The concurrent and predictive validity of the URICA composite measures of motivation to change were evaluated using the simple correlations procedure in SPSS 15.0. Pearson correlations between pretreatment ASI Composite Scores, recent drug use, treatment retention, therapeutic alliance and patient motivation assessed by the therapist during the first session were calculated.
Multiple regression procedures described by Aiken and West (1991) were used to test the moderating effect or interaction between composite measures of motivation (RTC and CA) at baseline and treatment assignment (MI or MET vs. standard care) for primary drug dependent and alcohol dependent groups. Unstandardized regression coefficients, 95% confidence intervals, and p-values for the interaction term for both outcomes (primary substance use and treatment retention) were used to determine if motivation composites at baseline moderate treatment outcomes for patients with drug and alcohol dependence. Using step down procedures to explore higher order terms, global test of increasingly complex regression equations are used to assess potential linearity, curvilinearity and ANOVA-like effects by determining the gain in predictive value using the change in F between models.
The mean difference between RTC and CA at baseline and four weeks following intervention was used to evaluate the potential mediating effects of motivation to change on treatment outcomes at 12-week follow-up (Kraemer et al., 2002). As indicated by Kraemer et al. (2002), Baron and Kenny’s approach to testing mediation does not take into account a possible interaction between treatment and motivation which may be an important mechanism by which treatment effects outcome. For example, treatment may not only effect motivation following intervention but may also impact the effect that motivation has on treatment outcomes following intervention. Therefore, procedures defined by Kraemer et al. (2002) were followed to evaluate the potential mediating effect of changes in motivation at four weeks on treatment outcome and the main effect of motivation at four weeks on treatment outcome. The regression coefficients, 95% confidence intervals, p-values for the interaction term, and main effect are reported to characterize the relationship between treatment outcome and motivation. Because the two studies involved treatments of different length and may have different effects on motivation, the hypothesized mediator, the data from the two studies are analyzed separately. Based on several criteria, Kraemer et al. (2002) offers a classification of the target measures as a mediator, an independent outcome of treatment, a characteristic which is moderated by treatment, a non-specific predictor of treatment outcome or a measure that is irrelevant to treatment outcome. The classification of the target measures of RTC and CA with regard to treatment retention and days of primary substance use among primary drug and alcohol users in the MI and MET study are given.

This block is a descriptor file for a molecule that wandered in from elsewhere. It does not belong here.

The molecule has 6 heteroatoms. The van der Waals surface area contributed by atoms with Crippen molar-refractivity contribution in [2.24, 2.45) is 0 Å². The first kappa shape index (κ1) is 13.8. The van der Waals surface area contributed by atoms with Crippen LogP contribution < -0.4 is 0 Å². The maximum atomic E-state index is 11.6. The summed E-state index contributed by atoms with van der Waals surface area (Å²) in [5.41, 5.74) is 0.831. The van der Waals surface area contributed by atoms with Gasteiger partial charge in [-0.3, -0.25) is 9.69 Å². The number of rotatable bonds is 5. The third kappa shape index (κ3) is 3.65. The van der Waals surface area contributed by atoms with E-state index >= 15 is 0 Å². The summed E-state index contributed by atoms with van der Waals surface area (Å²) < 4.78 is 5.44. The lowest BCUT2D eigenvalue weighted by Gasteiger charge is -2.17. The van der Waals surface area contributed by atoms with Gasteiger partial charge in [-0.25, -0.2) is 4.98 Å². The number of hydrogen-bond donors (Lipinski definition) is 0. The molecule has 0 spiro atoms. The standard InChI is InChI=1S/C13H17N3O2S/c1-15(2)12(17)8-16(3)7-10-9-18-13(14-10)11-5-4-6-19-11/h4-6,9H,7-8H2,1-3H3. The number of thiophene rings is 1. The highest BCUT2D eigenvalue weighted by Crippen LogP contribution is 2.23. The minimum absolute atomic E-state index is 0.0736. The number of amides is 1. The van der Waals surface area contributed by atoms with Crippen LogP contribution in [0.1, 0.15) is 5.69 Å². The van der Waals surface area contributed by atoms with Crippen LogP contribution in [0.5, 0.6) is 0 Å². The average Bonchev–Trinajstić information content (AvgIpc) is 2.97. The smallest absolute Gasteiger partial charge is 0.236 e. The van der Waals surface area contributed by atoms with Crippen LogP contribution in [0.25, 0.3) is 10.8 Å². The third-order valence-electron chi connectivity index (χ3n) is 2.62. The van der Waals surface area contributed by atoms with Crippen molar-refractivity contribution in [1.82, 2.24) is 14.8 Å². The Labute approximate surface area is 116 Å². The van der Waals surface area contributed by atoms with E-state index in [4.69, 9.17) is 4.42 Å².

Table 1 presents the results of the CFA using models which fit the four factor structure in a model with correlations among all of the latent variables. The latent variable for precontemplation was negatively correlated with the latent variables for contemplation, action and maintenance (r=-.85, -.83 and -.67, respectively). The latent variable for action was positively correlated with the latent variables for contemplation and maintenance (r=.99 and .85, respectively). Similarly, the latent variables for contemplation and maintenance were positively correlated (r=.84). Item R2 ranged between .1 and .68 with a mean of .46, a standard deviation of .15 and a mode of .58. For illustrative purposes, separate models for patients with primary alcohol and primary drug problems were tested and the results are included. The fit indices for the two populations are relatively robust. Since chi-square and degrees of freedom are additive, the unrestricted model represents the two populations combined. The unrestricted or free model yielded a chi-square of 1728 (df=794, p<.01), a chi-square to degrees of freedom ratio of 2.2, a GFI of .88, an IFI and CFI of .93 and an RMSEA of .04, suggesting a reasonably good fit to the model. Constraining the regression weights across patients with primary drug abuse and primary alcohol abuse (restricted model) yielded a chi-square and degrees of freedom difference which was significant (X2diff=49, df=28, p<.01). As a result, procedures defined by Byrne (2001) were undertaken to determine the source of the difference in factor structure between the two populations (Table 1a). The measurement model was evaluated by entering the subscales in order according to the theoretical model (precontemplation, contemplation, action and maintenance) and comparing the resulting model to the base model by examining the change in chi-square and degrees of freedom. Significant differences between the two populations were identified in the precontemplation scale. When items were consecutively removed, the differences were found to lie in items 5 and 11. The deviations do not appear to warrant concluding that the factor structure is significantly different between the two populations but merely that the influence of these two items within this subscale varies. After allowing for these differences, there were no differences found in the variance or covariance structures between the two groups and the fit indices for the individual populations themselves are robust. Therefore, we calculated subscale scores for both groups of patients on the basis of their original item composition.